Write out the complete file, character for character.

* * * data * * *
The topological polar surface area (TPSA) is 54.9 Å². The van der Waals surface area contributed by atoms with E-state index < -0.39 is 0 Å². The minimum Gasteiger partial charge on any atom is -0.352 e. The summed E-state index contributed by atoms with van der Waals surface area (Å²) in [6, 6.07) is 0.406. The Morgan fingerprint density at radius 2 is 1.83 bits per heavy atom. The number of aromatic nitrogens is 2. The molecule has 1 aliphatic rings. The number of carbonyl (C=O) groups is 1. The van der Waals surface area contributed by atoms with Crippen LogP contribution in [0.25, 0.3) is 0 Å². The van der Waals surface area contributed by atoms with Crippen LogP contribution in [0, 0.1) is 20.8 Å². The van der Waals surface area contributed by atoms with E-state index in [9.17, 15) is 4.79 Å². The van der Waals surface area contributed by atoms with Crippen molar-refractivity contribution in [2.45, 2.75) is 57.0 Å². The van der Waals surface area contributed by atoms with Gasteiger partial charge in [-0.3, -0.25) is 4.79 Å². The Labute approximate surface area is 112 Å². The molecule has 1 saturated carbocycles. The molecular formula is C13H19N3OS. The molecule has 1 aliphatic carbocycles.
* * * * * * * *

The topological polar surface area (TPSA) is 54.9 Å². The van der Waals surface area contributed by atoms with E-state index < -0.39 is 0 Å². The minimum Gasteiger partial charge on any atom is -0.352 e. The summed E-state index contributed by atoms with van der Waals surface area (Å²) in [6, 6.07) is 0.406. The Morgan fingerprint density at radius 2 is 1.83 bits per heavy atom. The number of aromatic nitrogens is 2. The molecule has 1 aliphatic rings. The number of carbonyl (C=O) groups is 1. The van der Waals surface area contributed by atoms with Crippen LogP contribution in [0.25, 0.3) is 0 Å². The van der Waals surface area contributed by atoms with Crippen LogP contribution in [0, 0.1) is 20.8 Å². The van der Waals surface area contributed by atoms with E-state index in [9.17, 15) is 4.79 Å². The van der Waals surface area contributed by atoms with Crippen molar-refractivity contribution in [2.45, 2.75) is 57.0 Å². The van der Waals surface area contributed by atoms with Gasteiger partial charge in [-0.3, -0.25) is 4.79 Å². The Labute approximate surface area is 112 Å². The molecule has 1 saturated carbocycles. The molecular formula is C13H19N3OS. The molecule has 1 aliphatic carbocycles.